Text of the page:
Chapter Two - The Howard Church, Bedford

Howard Church

Since the 1880s the Union Chapel had been taken under the wing of Howard Church in Mill Street, Bedford and in 1906 Howard Church decided to ask Samuel Whitbread (see appendix) for a piece of land in order to build a new chapel in Cardington. The land was given and the Howard Church, Bedford raised the money for the building of the chapel as they saw good work being carried out in Cardington and wanted to help this continue. The Howard Church in Mill Street, Bedford no longer exists as a chapel but is now used as a nightclub, its name reflecting its previous use. I shall now just touch briefly on the history of the Howard Church as it is the reason for Howard Memorial, Cardington coming into existence.

Howard Church today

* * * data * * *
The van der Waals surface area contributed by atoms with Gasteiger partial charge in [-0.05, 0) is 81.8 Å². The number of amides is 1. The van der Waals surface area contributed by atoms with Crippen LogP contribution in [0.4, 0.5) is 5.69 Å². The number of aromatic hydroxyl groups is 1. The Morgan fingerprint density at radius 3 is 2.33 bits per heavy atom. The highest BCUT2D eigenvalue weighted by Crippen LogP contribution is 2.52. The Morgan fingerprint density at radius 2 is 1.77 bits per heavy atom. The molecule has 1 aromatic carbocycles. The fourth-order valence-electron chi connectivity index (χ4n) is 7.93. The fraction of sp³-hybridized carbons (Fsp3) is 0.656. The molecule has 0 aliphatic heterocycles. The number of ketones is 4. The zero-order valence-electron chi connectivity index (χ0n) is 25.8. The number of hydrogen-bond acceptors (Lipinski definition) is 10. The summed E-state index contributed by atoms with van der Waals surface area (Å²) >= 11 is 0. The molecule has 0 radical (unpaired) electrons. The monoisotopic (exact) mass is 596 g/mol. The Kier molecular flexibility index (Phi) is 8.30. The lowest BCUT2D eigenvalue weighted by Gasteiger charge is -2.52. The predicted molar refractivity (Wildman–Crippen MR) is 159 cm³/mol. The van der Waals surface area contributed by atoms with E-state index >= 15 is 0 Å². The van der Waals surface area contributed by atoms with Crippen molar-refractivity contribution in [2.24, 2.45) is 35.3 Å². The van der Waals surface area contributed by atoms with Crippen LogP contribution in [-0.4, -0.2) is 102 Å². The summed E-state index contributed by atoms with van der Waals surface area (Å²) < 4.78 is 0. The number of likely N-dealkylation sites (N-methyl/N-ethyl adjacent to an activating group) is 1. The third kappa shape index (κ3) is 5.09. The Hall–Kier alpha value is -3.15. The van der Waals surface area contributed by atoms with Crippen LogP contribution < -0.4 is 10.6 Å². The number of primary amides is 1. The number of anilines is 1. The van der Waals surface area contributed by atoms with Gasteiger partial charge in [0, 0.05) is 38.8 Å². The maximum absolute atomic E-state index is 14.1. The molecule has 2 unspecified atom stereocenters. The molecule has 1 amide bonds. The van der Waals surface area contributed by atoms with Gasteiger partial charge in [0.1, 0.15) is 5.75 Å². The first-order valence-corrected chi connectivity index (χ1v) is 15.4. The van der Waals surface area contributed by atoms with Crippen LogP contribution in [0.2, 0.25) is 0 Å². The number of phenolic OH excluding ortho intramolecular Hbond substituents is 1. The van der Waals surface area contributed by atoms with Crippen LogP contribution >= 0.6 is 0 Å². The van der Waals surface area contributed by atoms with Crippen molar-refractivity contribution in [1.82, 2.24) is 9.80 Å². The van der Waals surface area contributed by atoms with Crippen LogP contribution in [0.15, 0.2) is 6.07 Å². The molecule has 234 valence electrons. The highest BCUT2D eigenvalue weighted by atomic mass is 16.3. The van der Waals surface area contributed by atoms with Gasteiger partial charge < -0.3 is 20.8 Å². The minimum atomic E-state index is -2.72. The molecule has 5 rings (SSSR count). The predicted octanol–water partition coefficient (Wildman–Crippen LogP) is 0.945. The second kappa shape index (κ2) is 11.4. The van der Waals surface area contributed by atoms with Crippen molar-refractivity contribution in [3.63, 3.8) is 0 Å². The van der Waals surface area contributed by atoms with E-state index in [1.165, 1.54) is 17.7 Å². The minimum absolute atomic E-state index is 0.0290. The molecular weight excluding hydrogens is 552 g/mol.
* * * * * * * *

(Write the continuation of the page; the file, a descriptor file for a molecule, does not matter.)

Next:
The Howard Church was formed because some of the congregation at what is now known as Bunyan Meeting, Mill Street Bedford, were unhappy with their pastor at the time (Joshua Symonds) as he had declared in 1772 that infant baptism was unscriptural and argued that only adult believers could be baptized. One member of this dissenting sect was John Howard (the well-known philanthropist and prison reformer – see appendix). The Howard Church, was built at a cost of £1321 18s 10d and although the church was formed in 1772 it wasn’t until 1775-6 that it was ready for public worship. The chapel was 68ft x 35ft and had seating for 800 people. Thomas Smith was the first minister of the new church from 1775 – 1796 and he occupied Howard’s house in Cardington while Howard was abroad as they were good friends. 100 years later, for the centenary of the Howard Church, a tea and meeting was provided but it was noted some names of church members had been lost which was deplored “but were believed to be written in the ‘Lamb’s Book of Life’”. The congregation numbered 83 in the 1770s when the church began, in the 1870s this had risen to 180 and in the 1890s the church had 240 members and 248 in the Sunday School. Also in the 1890s electric lights were installed and the church exterior painted at a cost of £19 10s. The religious series Songs of Praise was once broadcast from the Howard Church and among the hymns sung was The Day Thou Gavest. The youth club and men’s forum were set up in the 1950s, but due to the dwindling numbers in the 1960s the building was last used for worship in 1971. The Howard Church building stood in ruins for decades until it was bought in 1994 and turned into a nightclub (Mission) which closed in 2004 but reopened in 2006 as Chapel 29. The front and rear had to remain as the 17th century chapel as the building is grade II listed. When Howard Church closed in the 1970s, the majority of the remaining congregation joined with St Luke’s in St Peter’s Street Bedford. This was because at that time there were talks nationally to form a new United Reformed Church from the joining of Presbyterian and Congregationalist churches; the Howard Church was Congregational and St Luke’s Church was part Moravian and part Presbyterian. The official union between the two took place on Easter Day 22nd April 1984 and the church became known as St Luke’s United Church.

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